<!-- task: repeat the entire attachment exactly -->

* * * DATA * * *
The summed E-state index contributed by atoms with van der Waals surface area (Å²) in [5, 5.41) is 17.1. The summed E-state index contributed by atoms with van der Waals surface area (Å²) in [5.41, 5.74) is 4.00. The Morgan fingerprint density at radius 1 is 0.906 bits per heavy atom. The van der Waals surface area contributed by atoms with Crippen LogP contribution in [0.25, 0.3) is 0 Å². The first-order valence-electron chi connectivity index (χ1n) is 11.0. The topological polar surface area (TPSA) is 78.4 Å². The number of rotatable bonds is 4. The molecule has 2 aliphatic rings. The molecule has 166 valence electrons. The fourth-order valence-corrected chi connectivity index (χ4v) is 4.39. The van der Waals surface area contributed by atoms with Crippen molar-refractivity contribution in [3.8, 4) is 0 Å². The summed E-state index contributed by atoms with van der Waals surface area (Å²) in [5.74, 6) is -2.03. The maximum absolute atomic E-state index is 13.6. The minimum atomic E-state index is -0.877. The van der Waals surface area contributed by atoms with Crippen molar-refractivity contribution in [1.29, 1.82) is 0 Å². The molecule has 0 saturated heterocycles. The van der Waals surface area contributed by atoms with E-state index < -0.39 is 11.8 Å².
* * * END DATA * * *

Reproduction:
The summed E-state index contributed by atoms with van der Waals surface area (Å²) in [5, 5.41) is 17.1. The summed E-state index contributed by atoms with van der Waals surface area (Å²) in [5.41, 5.74) is 4.00. The Morgan fingerprint density at radius 1 is 0.906 bits per heavy atom. The van der Waals surface area contributed by atoms with Crippen LogP contribution in [0.25, 0.3) is 0 Å². The first-order valence-electron chi connectivity index (χ1n) is 11.0. The topological polar surface area (TPSA) is 78.4 Å². The number of rotatable bonds is 4. The molecule has 2 aliphatic rings. The molecule has 166 valence electrons. The fourth-order valence-corrected chi connectivity index (χ4v) is 4.39. The van der Waals surface area contributed by atoms with Crippen molar-refractivity contribution in [3.8, 4) is 0 Å². The summed E-state index contributed by atoms with van der Waals surface area (Å²) in [5.74, 6) is -2.03. The maximum absolute atomic E-state index is 13.6. The minimum atomic E-state index is -0.877. The van der Waals surface area contributed by atoms with Crippen molar-refractivity contribution in [1.29, 1.82) is 0 Å². The molecule has 0 saturated heterocycles. The van der Waals surface area contributed by atoms with E-state index < -0.39 is 11.8 Å².